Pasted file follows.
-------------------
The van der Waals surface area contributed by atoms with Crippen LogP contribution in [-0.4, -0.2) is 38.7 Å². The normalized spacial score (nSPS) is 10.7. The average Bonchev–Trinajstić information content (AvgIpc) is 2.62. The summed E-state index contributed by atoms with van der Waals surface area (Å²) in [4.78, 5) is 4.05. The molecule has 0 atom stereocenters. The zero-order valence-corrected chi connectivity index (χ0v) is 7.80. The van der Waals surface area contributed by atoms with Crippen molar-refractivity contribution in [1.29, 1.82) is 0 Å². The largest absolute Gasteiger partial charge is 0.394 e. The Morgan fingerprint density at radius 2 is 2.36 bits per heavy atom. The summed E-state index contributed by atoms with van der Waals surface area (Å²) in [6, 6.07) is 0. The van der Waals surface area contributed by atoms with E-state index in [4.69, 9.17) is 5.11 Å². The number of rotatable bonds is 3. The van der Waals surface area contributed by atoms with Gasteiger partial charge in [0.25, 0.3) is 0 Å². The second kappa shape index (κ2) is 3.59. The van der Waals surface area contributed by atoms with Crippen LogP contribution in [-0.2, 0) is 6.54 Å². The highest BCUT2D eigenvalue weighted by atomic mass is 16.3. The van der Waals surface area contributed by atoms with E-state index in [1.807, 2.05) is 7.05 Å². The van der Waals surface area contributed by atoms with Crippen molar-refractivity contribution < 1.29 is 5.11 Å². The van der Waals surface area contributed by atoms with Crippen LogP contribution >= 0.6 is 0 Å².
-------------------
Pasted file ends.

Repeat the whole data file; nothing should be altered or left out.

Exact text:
The van der Waals surface area contributed by atoms with Crippen LogP contribution in [-0.4, -0.2) is 38.7 Å². The normalized spacial score (nSPS) is 10.7. The average Bonchev–Trinajstić information content (AvgIpc) is 2.62. The summed E-state index contributed by atoms with van der Waals surface area (Å²) in [4.78, 5) is 4.05. The molecule has 0 atom stereocenters. The zero-order valence-corrected chi connectivity index (χ0v) is 7.80. The van der Waals surface area contributed by atoms with Crippen molar-refractivity contribution in [1.29, 1.82) is 0 Å². The largest absolute Gasteiger partial charge is 0.394 e. The Morgan fingerprint density at radius 2 is 2.36 bits per heavy atom. The summed E-state index contributed by atoms with van der Waals surface area (Å²) in [6, 6.07) is 0. The van der Waals surface area contributed by atoms with E-state index in [4.69, 9.17) is 5.11 Å². The number of rotatable bonds is 3. The van der Waals surface area contributed by atoms with Gasteiger partial charge in [0.25, 0.3) is 0 Å². The second kappa shape index (κ2) is 3.59. The van der Waals surface area contributed by atoms with Crippen LogP contribution in [-0.2, 0) is 6.54 Å². The highest BCUT2D eigenvalue weighted by atomic mass is 16.3. The van der Waals surface area contributed by atoms with E-state index in [1.807, 2.05) is 7.05 Å². The van der Waals surface area contributed by atoms with Crippen molar-refractivity contribution < 1.29 is 5.11 Å². The van der Waals surface area contributed by atoms with Crippen LogP contribution >= 0.6 is 0 Å².